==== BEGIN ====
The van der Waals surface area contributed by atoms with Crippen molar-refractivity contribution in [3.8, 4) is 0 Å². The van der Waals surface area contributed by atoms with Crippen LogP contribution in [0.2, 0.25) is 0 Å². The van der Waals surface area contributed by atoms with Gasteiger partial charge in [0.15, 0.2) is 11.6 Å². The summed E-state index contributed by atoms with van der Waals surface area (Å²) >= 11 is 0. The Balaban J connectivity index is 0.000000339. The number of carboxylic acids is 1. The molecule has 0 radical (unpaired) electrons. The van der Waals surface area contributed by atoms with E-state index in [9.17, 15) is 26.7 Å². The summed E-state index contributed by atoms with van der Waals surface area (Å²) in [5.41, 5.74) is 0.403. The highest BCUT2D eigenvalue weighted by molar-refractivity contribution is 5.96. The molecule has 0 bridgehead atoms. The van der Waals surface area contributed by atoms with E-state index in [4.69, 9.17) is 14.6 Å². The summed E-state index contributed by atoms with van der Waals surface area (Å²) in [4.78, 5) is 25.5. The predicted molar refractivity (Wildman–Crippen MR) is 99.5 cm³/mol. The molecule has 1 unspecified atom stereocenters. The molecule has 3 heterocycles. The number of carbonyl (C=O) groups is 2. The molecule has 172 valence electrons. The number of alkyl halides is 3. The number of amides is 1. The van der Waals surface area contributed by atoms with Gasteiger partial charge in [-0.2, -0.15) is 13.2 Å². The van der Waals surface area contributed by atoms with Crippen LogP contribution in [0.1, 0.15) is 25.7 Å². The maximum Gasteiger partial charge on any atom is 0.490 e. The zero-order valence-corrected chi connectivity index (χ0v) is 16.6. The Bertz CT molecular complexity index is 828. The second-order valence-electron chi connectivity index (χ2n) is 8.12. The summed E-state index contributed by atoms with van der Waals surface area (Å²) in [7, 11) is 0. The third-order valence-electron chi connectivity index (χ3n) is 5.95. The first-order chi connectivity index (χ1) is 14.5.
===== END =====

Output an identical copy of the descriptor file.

The van der Waals surface area contributed by atoms with Crippen molar-refractivity contribution in [3.8, 4) is 0 Å². The van der Waals surface area contributed by atoms with Crippen LogP contribution in [0.2, 0.25) is 0 Å². The van der Waals surface area contributed by atoms with Gasteiger partial charge in [0.15, 0.2) is 11.6 Å². The summed E-state index contributed by atoms with van der Waals surface area (Å²) >= 11 is 0. The Balaban J connectivity index is 0.000000339. The number of carboxylic acids is 1. The molecule has 0 radical (unpaired) electrons. The van der Waals surface area contributed by atoms with E-state index in [9.17, 15) is 26.7 Å². The summed E-state index contributed by atoms with van der Waals surface area (Å²) in [5.41, 5.74) is 0.403. The highest BCUT2D eigenvalue weighted by molar-refractivity contribution is 5.96. The molecule has 0 bridgehead atoms. The van der Waals surface area contributed by atoms with E-state index in [4.69, 9.17) is 14.6 Å². The summed E-state index contributed by atoms with van der Waals surface area (Å²) in [4.78, 5) is 25.5. The predicted molar refractivity (Wildman–Crippen MR) is 99.5 cm³/mol. The molecule has 1 unspecified atom stereocenters. The molecule has 3 heterocycles. The number of carbonyl (C=O) groups is 2. The molecule has 172 valence electrons. The number of alkyl halides is 3. The number of amides is 1. The van der Waals surface area contributed by atoms with Gasteiger partial charge in [-0.2, -0.15) is 13.2 Å². The van der Waals surface area contributed by atoms with Crippen LogP contribution in [0.1, 0.15) is 25.7 Å². The maximum Gasteiger partial charge on any atom is 0.490 e. The zero-order valence-corrected chi connectivity index (χ0v) is 16.6. The Bertz CT molecular complexity index is 828. The second-order valence-electron chi connectivity index (χ2n) is 8.12. The summed E-state index contributed by atoms with van der Waals surface area (Å²) in [7, 11) is 0. The third-order valence-electron chi connectivity index (χ3n) is 5.95. The first-order chi connectivity index (χ1) is 14.5.